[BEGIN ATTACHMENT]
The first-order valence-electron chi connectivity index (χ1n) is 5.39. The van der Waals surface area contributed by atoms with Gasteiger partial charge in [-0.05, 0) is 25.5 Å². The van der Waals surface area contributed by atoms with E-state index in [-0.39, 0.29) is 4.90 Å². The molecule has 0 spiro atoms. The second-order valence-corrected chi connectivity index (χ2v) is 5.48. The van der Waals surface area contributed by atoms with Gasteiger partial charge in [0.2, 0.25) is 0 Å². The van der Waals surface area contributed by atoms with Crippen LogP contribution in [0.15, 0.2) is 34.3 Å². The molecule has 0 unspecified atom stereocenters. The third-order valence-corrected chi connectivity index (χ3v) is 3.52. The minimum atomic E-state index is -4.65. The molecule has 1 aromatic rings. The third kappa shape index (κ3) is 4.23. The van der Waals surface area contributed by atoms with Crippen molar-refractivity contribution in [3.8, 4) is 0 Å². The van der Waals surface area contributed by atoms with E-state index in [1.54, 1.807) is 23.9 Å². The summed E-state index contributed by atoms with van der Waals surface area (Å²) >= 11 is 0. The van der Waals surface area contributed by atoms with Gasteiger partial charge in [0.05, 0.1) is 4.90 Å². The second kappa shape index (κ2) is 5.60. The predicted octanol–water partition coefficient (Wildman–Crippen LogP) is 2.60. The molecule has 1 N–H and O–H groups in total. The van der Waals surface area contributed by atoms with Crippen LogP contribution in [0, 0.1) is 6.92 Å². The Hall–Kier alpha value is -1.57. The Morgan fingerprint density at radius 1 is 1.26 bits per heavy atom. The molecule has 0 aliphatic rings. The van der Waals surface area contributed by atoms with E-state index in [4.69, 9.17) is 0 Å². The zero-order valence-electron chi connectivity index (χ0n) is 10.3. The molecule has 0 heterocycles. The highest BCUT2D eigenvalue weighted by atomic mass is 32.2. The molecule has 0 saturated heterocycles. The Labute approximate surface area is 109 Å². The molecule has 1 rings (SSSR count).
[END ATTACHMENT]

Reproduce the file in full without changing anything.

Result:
The first-order valence-electron chi connectivity index (χ1n) is 5.39. The van der Waals surface area contributed by atoms with Gasteiger partial charge in [-0.05, 0) is 25.5 Å². The van der Waals surface area contributed by atoms with E-state index in [-0.39, 0.29) is 4.90 Å². The molecule has 0 spiro atoms. The second-order valence-corrected chi connectivity index (χ2v) is 5.48. The van der Waals surface area contributed by atoms with Gasteiger partial charge in [0.2, 0.25) is 0 Å². The van der Waals surface area contributed by atoms with Crippen LogP contribution in [0.15, 0.2) is 34.3 Å². The molecule has 0 unspecified atom stereocenters. The third-order valence-corrected chi connectivity index (χ3v) is 3.52. The minimum atomic E-state index is -4.65. The molecule has 1 aromatic rings. The third kappa shape index (κ3) is 4.23. The van der Waals surface area contributed by atoms with Crippen molar-refractivity contribution in [3.8, 4) is 0 Å². The van der Waals surface area contributed by atoms with E-state index in [1.54, 1.807) is 23.9 Å². The summed E-state index contributed by atoms with van der Waals surface area (Å²) >= 11 is 0. The van der Waals surface area contributed by atoms with Gasteiger partial charge in [0.05, 0.1) is 4.90 Å². The second kappa shape index (κ2) is 5.60. The predicted octanol–water partition coefficient (Wildman–Crippen LogP) is 2.60. The molecule has 1 N–H and O–H groups in total. The van der Waals surface area contributed by atoms with Crippen LogP contribution in [0, 0.1) is 6.92 Å². The Hall–Kier alpha value is -1.57. The Morgan fingerprint density at radius 1 is 1.26 bits per heavy atom. The molecule has 0 aliphatic rings. The van der Waals surface area contributed by atoms with E-state index in [4.69, 9.17) is 0 Å². The zero-order valence-electron chi connectivity index (χ0n) is 10.3. The molecule has 0 heterocycles. The highest BCUT2D eigenvalue weighted by atomic mass is 32.2. The molecule has 0 saturated heterocycles. The Labute approximate surface area is 109 Å². The molecule has 1 rings (SSSR count).